Wolf in the River OFF-BROADWAY REVIEWS

Photo: Hunter Canning
  • NY TIMES

  • Opening Night:
    March 21, 2016
    Closing:
    May 16, 2016

    Theater: The Flea Theater / 41 White Street, New York, NY, 10013

    Synopsis: 

    An impressionistic glimpse into the poetry of broken people. In "Wolf in the River," Adam Rapp explores love and neglect, the challenges of poverty, the dangerous cost of shiftlessness, the simple notion of leaving a place behind, and the value of a girl.

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  • NEW YORK TIMES REVIEW OF Wolf in the River

    ‘Wolf in the River,’ Adam Rapp’s Latest Tale of the Dysfunctional and Dispossessed

    Ben Brantley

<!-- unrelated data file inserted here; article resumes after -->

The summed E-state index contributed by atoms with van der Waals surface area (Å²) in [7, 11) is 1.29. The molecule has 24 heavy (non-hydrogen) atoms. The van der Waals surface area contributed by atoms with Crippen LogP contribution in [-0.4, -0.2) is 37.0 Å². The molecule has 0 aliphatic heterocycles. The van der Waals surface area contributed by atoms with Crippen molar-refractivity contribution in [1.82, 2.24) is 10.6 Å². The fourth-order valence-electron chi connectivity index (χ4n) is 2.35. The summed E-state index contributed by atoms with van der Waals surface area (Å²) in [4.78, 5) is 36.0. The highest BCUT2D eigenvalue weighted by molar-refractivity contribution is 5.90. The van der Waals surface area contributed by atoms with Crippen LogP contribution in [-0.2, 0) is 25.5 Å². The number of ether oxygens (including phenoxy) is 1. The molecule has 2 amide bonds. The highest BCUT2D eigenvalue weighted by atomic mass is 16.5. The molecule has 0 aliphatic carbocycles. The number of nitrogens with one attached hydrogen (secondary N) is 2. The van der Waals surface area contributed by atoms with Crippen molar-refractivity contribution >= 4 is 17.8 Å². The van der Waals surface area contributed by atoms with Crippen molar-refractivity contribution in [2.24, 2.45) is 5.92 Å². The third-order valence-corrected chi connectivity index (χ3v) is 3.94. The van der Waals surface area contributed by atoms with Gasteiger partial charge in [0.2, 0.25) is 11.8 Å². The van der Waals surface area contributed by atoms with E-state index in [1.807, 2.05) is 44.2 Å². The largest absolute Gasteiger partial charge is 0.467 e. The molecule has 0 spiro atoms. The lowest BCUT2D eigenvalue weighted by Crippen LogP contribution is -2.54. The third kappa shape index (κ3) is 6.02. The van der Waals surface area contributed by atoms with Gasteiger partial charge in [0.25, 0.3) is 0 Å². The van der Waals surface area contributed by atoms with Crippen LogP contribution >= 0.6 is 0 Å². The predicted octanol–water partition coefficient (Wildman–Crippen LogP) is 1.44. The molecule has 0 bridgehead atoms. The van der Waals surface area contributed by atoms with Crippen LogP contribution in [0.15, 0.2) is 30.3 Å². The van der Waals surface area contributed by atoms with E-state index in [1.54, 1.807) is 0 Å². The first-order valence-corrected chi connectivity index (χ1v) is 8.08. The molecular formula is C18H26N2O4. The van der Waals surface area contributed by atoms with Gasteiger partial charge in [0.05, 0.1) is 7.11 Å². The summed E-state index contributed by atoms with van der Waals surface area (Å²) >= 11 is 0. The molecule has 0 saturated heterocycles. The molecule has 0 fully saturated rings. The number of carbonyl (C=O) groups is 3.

March 21, 2016: A ripe mound of earth, festering with sickly flowers and garbage, rises from the upstairs stage of the Flea Theater these days. Audience members in the front row for “Wolf in the River” — which opened on Monday night in a highly intimate in-the-round production — could easily lean over and rub their faces in the muck, which may well be the symbolic intention of this play’s creator, Adam Rapp. But mostly, this squalid pile exists as a place for an enthusiastic tribe of young theater folk — members of the Bats, the Flea’s resident acting company — to get dirty, histrionic and, on occasion, naked. It must be said that they seem to be having just as good a time doing so as Mr. Rapp apparently had writing and directing this tall and bloated tale of nasty doings on the banks of a cannibalistic river. Just so you know, we, the audience, are that river (as we’re told early on). In the world of Mr. Rapp, everybody gets to be a metaphor.

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